I had to take a stand and clarify this.
I’ve recently witnessed some event design processes that went really badly, where the ‘client’ and the ‘facilitator’ ended up at complete odds with each other. With as result a seemingly permanently damaged relationship, and the serious risk of derailing even the event they were planning together.
This incident offers me a good opportunity to restate what the role of a facilitator is at process design stage. And not only the role, but also the overall attitude. But first here’s for roles and responsibilities:
Listening (and asking questions)
First and foremost, you don’t jump on process design, you listen. Carefully. You read if you’re being given background literature. You make sure you have enough context to understand the context in which you’ll be operating. You prepare your questions to clarify that context. And consistently, relentlessly, unhesitatingly you listen and listen and listen some more and better.
You want to find out about the motivation behind the event/process, the people involved in the organising and participating sides, the possible tensions, the way things have already been organised etc. All kinds of things addressed in the BOSSY HERALD.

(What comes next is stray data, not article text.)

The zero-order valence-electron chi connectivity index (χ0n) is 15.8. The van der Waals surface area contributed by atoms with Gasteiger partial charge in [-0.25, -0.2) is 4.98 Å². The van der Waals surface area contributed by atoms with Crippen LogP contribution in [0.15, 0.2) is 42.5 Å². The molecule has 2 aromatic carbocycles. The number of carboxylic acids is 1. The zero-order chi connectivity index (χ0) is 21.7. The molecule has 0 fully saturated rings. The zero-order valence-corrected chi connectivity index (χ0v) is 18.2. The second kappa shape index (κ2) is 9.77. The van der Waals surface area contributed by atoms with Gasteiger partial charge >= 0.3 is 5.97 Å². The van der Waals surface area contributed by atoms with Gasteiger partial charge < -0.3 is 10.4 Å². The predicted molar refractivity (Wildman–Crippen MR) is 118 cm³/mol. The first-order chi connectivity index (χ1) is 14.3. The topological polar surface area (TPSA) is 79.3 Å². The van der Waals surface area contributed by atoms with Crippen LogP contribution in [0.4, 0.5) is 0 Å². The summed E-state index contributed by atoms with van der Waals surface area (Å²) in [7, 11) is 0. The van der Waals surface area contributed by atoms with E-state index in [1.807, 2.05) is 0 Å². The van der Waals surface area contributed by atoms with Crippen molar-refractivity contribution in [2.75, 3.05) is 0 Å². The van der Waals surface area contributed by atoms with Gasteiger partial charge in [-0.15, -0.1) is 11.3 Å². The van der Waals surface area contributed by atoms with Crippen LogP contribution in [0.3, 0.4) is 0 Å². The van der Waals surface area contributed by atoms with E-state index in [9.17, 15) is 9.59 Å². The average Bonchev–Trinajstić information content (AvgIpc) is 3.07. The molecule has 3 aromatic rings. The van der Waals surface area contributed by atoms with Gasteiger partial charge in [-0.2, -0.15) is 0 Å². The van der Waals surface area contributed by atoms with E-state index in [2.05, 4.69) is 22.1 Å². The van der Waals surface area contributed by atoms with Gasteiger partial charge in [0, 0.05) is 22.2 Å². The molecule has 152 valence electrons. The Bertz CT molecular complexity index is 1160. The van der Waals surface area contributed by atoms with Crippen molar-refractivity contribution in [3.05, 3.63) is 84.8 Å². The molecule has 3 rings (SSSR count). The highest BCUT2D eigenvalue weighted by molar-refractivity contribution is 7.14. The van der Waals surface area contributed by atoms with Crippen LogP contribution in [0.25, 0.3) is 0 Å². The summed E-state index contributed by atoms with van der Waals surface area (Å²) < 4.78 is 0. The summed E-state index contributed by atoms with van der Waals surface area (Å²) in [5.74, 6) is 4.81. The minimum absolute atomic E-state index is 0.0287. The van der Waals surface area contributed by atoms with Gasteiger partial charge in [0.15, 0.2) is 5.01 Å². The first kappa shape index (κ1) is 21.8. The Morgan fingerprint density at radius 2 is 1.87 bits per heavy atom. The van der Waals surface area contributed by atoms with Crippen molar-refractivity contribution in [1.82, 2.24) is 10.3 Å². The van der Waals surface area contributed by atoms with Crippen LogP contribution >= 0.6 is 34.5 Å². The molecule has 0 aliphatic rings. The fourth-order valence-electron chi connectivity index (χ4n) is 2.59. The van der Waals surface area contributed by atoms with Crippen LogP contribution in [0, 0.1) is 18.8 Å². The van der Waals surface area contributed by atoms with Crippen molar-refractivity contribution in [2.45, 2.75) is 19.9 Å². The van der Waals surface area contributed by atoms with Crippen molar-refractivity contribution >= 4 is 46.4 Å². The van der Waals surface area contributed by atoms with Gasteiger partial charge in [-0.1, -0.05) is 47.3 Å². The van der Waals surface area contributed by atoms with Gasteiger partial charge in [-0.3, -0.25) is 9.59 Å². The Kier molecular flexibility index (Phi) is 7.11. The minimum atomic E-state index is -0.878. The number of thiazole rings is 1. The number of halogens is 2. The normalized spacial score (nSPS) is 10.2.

Helping to identify topics, outcomes etc.
In process design, of course your role then is to clarify the list of topics that your client – your ‘person in charge’ – means to address, and what outcomes they hope to achieve for each of these topics. This is not only good practice for your client to articulate their objectives, but also for both of you to get a sense of realism put into the time planned for that event or initiative against the objectives set.
Your role is to develop processes for each of these topic outcomes, but you need to get that first part right. And how do you do it? You guessed it, by listening (see point 1).
Help check logistics
A very important aspect that could easily fall between the cracks otherwise is the logistics of the meeting. Help your client make sure they have booked a proper room, have all the equipment you and they need, have instructed people to help with e.g. the set up of ICT tools etc.